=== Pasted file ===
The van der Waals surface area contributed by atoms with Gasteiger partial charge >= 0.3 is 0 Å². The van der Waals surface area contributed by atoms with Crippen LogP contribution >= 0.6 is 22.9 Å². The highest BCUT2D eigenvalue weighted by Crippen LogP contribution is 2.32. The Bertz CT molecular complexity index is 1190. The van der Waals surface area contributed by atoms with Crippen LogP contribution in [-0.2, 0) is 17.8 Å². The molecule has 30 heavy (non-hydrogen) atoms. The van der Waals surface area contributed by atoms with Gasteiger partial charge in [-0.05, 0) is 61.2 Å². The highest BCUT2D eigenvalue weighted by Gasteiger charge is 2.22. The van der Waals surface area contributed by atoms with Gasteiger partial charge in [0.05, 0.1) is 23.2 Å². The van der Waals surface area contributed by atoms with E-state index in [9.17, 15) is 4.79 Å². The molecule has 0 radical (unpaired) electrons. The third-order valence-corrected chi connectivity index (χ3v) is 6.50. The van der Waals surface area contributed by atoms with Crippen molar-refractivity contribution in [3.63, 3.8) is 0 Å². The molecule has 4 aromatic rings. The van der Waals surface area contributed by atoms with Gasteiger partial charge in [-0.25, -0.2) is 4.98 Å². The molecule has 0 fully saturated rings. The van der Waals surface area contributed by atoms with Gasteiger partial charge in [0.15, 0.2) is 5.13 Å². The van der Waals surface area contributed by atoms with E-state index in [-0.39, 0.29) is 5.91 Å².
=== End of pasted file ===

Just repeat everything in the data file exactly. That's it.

The van der Waals surface area contributed by atoms with Gasteiger partial charge >= 0.3 is 0 Å². The van der Waals surface area contributed by atoms with Crippen LogP contribution >= 0.6 is 22.9 Å². The highest BCUT2D eigenvalue weighted by Crippen LogP contribution is 2.32. The Bertz CT molecular complexity index is 1190. The van der Waals surface area contributed by atoms with Crippen LogP contribution in [-0.2, 0) is 17.8 Å². The molecule has 30 heavy (non-hydrogen) atoms. The van der Waals surface area contributed by atoms with Gasteiger partial charge in [-0.05, 0) is 61.2 Å². The highest BCUT2D eigenvalue weighted by Gasteiger charge is 2.22. The van der Waals surface area contributed by atoms with Gasteiger partial charge in [0.05, 0.1) is 23.2 Å². The van der Waals surface area contributed by atoms with E-state index in [9.17, 15) is 4.79 Å². The molecule has 0 radical (unpaired) electrons. The third-order valence-corrected chi connectivity index (χ3v) is 6.50. The van der Waals surface area contributed by atoms with Crippen molar-refractivity contribution in [3.63, 3.8) is 0 Å². The molecule has 4 aromatic rings. The van der Waals surface area contributed by atoms with Gasteiger partial charge in [-0.25, -0.2) is 4.98 Å². The molecule has 0 fully saturated rings. The van der Waals surface area contributed by atoms with Gasteiger partial charge in [0.15, 0.2) is 5.13 Å². The van der Waals surface area contributed by atoms with E-state index in [-0.39, 0.29) is 5.91 Å².